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Discussion in 'Catfishing Baits' started by FishMan, Jun 5, 2006.
does it really work ?
do you need the real thing or is imitation vanilla just as good ?
I dont think it helps catch any fish, but it sure smells good to the fisherman.:smile2:
Have a friend in KY who swears by doctorin' up his chicken livers with vanilla extract and garlic salt. I've used it myself with success catching channels. Just pre cut the chicken livers, put in approx 4-6 tbsp vanilla and sprinkle on a dusting of garlic salt in a ziplock bag then mix it up.
I hear it works good with shrimp too. Know that I know how, I'm going to try shrimp that way when I go to the lake.
I hope you can use just extract, vanilla bean is quite expensive
That's a good idea. I have never used this method with shrimp. Have done well with plain shrimp at the lake last couple of years. Gonna try it both ways and see if one works better than the other.
Sure, the cats will eat the shrimp with the vanilla on it. But I'd almost bet it is the sensory's flashing "SHRIMP" that gets the bite instead of the vanilla. I have heard you can use either the extract or the real McCoy. But, if I was going to doctor my bait up, I think sitting right next to the Vanilla Extract in most supermarkets is the bottles of 'PURE ANISE EXTRACT" which in my humble opinion smells better than the vanilla and has also been proven to attract the cats. Guess you gotta have one box of shrimp/liver with vanilla and another identical box with anise...see which gets the best, better or most bites.
anise, I here it spoke about often but don't know what it is or what it is for.
What is anise
Anise is the dried ripe fruit of the herb Pimpinella anisum. The crescent shaped seeds are unmistakably identified by their distinctive licorice-like flavor. Anise is not related to the European plant whose roots are the source of true licorice.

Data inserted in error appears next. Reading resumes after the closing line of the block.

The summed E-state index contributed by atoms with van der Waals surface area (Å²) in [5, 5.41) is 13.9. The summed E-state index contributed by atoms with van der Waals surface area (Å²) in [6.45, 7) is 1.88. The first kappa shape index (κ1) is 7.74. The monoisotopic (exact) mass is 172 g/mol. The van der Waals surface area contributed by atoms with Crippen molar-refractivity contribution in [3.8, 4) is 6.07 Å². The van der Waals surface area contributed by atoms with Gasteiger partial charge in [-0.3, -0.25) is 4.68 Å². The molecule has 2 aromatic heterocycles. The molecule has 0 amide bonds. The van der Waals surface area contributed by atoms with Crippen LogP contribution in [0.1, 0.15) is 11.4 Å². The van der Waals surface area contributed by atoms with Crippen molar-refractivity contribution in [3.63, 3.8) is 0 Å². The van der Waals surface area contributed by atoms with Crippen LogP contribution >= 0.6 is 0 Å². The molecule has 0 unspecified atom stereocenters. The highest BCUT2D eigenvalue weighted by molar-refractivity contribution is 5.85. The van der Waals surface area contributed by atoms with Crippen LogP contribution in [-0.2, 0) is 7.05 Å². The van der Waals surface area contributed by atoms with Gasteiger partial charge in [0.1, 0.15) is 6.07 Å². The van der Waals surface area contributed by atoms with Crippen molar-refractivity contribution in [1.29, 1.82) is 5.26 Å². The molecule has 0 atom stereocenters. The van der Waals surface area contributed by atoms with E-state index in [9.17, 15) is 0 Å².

Anise is used whole or crushed in cookies, cakes, breads, cheese, pickles, stews, fish, and shellfish. Roasting enhances the flavor. Middle East, Portuguese, German, Italian, and French cuisines use anise in seasoning blends such as curry, hoisin, sausage, and pepperoni seasonings.
Most Anise is produced in Spain but additional sources include Turkey and Egypt. Spanish Anise is considered premium due to its better flavor, bolder appearance and higher volatile oil content.
Anise, one of the oldest cultivated spices was enjoyed by the early Egyptians, Greeks and Romans. In first century Rome, anise was a flavoring in mustaceus, a popular spice cake baked in bay leaves and eaten after a feast to prevent indigestion. Anise became so valued in England that its import was taxed. In 1305, the import tolls collected on anise seed helped pay for repairs to the London Bridge.
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Thats probably ore than you wanted to know. My personal thoughts is that it smells like black licquroice (sp). I believe it is a component in a lot of prepared catfish baits, commercial and home made. It appears to have sort of an oil base which should make it hold a little better to the bait.
Anise, Vanilla, and Garlic are all great addatives to a bait.
Vanilla extract works just as well as vanilla.
I add it to my livers and shrimp. Seem to get more hits when both are combined with addatives. Just drain the extra blood on the livers and substitiue with the vanilla or anise. Garlic I dehydrate and put on. Shrimp you just need to soak in a bag with either one and just shake up with Garlic Powder.
Good luck on the water, hope ya get lots of kitties.